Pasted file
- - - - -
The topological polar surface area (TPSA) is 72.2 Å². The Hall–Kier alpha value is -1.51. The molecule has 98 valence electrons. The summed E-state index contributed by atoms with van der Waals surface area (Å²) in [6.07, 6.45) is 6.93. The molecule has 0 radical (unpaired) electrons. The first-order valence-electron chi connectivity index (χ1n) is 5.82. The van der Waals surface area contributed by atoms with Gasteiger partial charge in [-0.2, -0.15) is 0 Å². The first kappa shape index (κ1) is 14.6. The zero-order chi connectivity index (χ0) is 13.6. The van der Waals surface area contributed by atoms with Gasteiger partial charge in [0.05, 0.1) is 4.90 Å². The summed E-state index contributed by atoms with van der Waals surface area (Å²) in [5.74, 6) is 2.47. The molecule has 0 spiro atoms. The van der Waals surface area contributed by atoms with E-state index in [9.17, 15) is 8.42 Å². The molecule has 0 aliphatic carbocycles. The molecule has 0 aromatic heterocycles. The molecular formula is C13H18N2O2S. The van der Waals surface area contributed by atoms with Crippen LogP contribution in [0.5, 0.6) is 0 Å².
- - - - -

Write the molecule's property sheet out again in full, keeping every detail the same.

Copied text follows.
The topological polar surface area (TPSA) is 72.2 Å². The Hall–Kier alpha value is -1.51. The molecule has 98 valence electrons. The summed E-state index contributed by atoms with van der Waals surface area (Å²) in [6.07, 6.45) is 6.93. The molecule has 0 radical (unpaired) electrons. The first-order valence-electron chi connectivity index (χ1n) is 5.82. The van der Waals surface area contributed by atoms with Gasteiger partial charge in [-0.2, -0.15) is 0 Å². The first kappa shape index (κ1) is 14.6. The zero-order chi connectivity index (χ0) is 13.6. The van der Waals surface area contributed by atoms with Gasteiger partial charge in [0.05, 0.1) is 4.90 Å². The summed E-state index contributed by atoms with van der Waals surface area (Å²) in [5.74, 6) is 2.47. The molecule has 0 spiro atoms. The van der Waals surface area contributed by atoms with E-state index in [9.17, 15) is 8.42 Å². The molecule has 0 aliphatic carbocycles. The molecule has 0 aromatic heterocycles. The molecular formula is C13H18N2O2S. The van der Waals surface area contributed by atoms with Crippen LogP contribution in [0.5, 0.6) is 0 Å².